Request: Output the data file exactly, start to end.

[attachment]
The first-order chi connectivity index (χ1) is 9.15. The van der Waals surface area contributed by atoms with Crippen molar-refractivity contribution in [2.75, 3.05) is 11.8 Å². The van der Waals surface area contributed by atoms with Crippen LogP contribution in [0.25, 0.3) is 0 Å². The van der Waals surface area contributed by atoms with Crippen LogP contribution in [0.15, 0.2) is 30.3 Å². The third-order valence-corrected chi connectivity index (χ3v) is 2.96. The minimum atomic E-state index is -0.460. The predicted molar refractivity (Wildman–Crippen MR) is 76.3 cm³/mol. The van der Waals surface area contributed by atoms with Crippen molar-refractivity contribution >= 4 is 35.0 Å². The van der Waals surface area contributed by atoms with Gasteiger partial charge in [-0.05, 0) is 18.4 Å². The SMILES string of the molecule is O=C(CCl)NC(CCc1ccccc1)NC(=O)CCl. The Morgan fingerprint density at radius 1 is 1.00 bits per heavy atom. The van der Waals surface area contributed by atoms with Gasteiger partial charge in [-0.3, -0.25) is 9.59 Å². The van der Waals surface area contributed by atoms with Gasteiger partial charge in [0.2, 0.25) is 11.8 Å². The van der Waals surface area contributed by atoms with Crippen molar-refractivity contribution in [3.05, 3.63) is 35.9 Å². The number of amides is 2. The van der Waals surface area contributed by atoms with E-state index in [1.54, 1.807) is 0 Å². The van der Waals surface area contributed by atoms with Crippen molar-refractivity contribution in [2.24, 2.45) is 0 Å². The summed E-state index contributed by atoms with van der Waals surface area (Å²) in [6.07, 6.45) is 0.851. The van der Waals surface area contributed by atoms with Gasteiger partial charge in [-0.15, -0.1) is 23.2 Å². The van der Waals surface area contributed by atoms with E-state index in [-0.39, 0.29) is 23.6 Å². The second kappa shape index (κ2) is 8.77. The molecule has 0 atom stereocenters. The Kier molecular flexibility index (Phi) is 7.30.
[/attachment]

The first-order chi connectivity index (χ1) is 9.15. The van der Waals surface area contributed by atoms with Crippen molar-refractivity contribution in [2.75, 3.05) is 11.8 Å². The van der Waals surface area contributed by atoms with Crippen LogP contribution in [0.25, 0.3) is 0 Å². The van der Waals surface area contributed by atoms with Crippen LogP contribution in [0.15, 0.2) is 30.3 Å². The third-order valence-corrected chi connectivity index (χ3v) is 2.96. The minimum atomic E-state index is -0.460. The predicted molar refractivity (Wildman–Crippen MR) is 76.3 cm³/mol. The van der Waals surface area contributed by atoms with Crippen molar-refractivity contribution >= 4 is 35.0 Å². The van der Waals surface area contributed by atoms with Gasteiger partial charge in [-0.05, 0) is 18.4 Å². The SMILES string of the molecule is O=C(CCl)NC(CCc1ccccc1)NC(=O)CCl. The Morgan fingerprint density at radius 1 is 1.00 bits per heavy atom. The van der Waals surface area contributed by atoms with Gasteiger partial charge in [-0.3, -0.25) is 9.59 Å². The van der Waals surface area contributed by atoms with Gasteiger partial charge in [0.2, 0.25) is 11.8 Å². The van der Waals surface area contributed by atoms with Crippen molar-refractivity contribution in [3.05, 3.63) is 35.9 Å². The number of amides is 2. The van der Waals surface area contributed by atoms with E-state index in [1.54, 1.807) is 0 Å². The van der Waals surface area contributed by atoms with Crippen molar-refractivity contribution in [2.24, 2.45) is 0 Å². The summed E-state index contributed by atoms with van der Waals surface area (Å²) in [6.07, 6.45) is 0.851. The van der Waals surface area contributed by atoms with Gasteiger partial charge in [-0.15, -0.1) is 23.2 Å². The van der Waals surface area contributed by atoms with E-state index in [-0.39, 0.29) is 23.6 Å². The second kappa shape index (κ2) is 8.77. The molecule has 0 atom stereocenters. The Kier molecular flexibility index (Phi) is 7.30.